I was reminded again recently of how important it is to build trust with your peers and how sometimes it can be a long and difficult process getting people to trust you and your intentions. One misstep can tear down what it has taken years to build.
One of the most dangerous behaviors you can participate in is to gossip about your peers with your subordinates. It is an ugly practice and it absolutely devastates a leader’s credibility. I recently observed a leader who engaged two direct reports in a conversation about one of his peers. They seemed blissfully unaware of how negative they sounded as they collectively mocked and ridiculed a manager from another department. Not only was the senior manager in the room ok with the conversation, he looked like he was really enjoying himself.
As I was observing the interaction playing out in front of me, a couple of thoughts ran through my head. What would this senior leader say to his peer if she found out what he had said? What is he teaching his subordinates about respect? Did he think this type of talk would not reflect on his character or damage his credibility? And was he really so naive that he didn’t understand that it was only a matter of time before his subordinates did the same thing to him?
Disparaging a peer in front of subordinates doesn’t make you cool. Their apparent comfort with the gossip doesn’t make it right or ok. It just makes you look unprofessional and petty. If you never trust any other piece of information I share with you, please trust this: what you say WILL get back to your peer and it will break any trust you had built in the relationship.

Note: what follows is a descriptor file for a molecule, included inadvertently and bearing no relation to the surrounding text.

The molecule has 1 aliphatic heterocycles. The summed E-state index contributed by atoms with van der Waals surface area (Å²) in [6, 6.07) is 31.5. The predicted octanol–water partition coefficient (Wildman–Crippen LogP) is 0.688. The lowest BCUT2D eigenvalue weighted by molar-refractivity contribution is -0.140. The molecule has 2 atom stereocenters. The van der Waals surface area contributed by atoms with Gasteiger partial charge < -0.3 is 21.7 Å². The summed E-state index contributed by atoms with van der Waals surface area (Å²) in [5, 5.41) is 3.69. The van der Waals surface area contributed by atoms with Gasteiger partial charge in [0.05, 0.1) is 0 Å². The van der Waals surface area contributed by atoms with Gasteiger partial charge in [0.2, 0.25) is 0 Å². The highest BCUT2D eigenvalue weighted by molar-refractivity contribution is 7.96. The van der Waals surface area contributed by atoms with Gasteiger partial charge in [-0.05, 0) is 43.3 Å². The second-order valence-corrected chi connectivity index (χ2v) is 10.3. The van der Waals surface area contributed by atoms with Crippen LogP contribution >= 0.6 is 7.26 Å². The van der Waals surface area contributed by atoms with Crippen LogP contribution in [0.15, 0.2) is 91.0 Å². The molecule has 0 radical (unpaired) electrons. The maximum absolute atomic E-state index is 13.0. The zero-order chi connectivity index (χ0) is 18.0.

The reason so many reality shows have huge followings is that it is human nature to enjoy other people’s drama. It’s entertaining. And when you bash a co-worker to subordinates you stop being their leader and you become their entertainment. Your people will eventually share your comments with someone else if for no other good reason than it is a great story.
So before you sound off to your subordinates about how another manager just pushed your buttons or made a fool of himself in a meeting, STOP. Don’t trade your character and credibility for the brief relief you will feel by venting your feelings. They are worth so much more. Go behind closed doors and call a trusted friend outside of work. And if there truly is an issue that needs attention, address it directly with your peer. It will show that you respect them and you are committed to investing in making the relationship stronger.
It is amazing how many leaders engage in gossip about their peers in the workplace. Yet these same people are filled with righteous indignation when they hear that someone has been talking about them behind their back. Avoid this land mine altogether by ALWAYS demonstrating respect when speaking about your peers in the workplace. Don’t allow yourself to be baited into participating in a gossip session, take the high road and remain professional. As a leader, people are modeling their behavior after you. Remember, as John Maxwell noted, “We teach what we know – but we reproduce what we are.”
Take a moment to honestly ask yourself: What example am I setting for my people?
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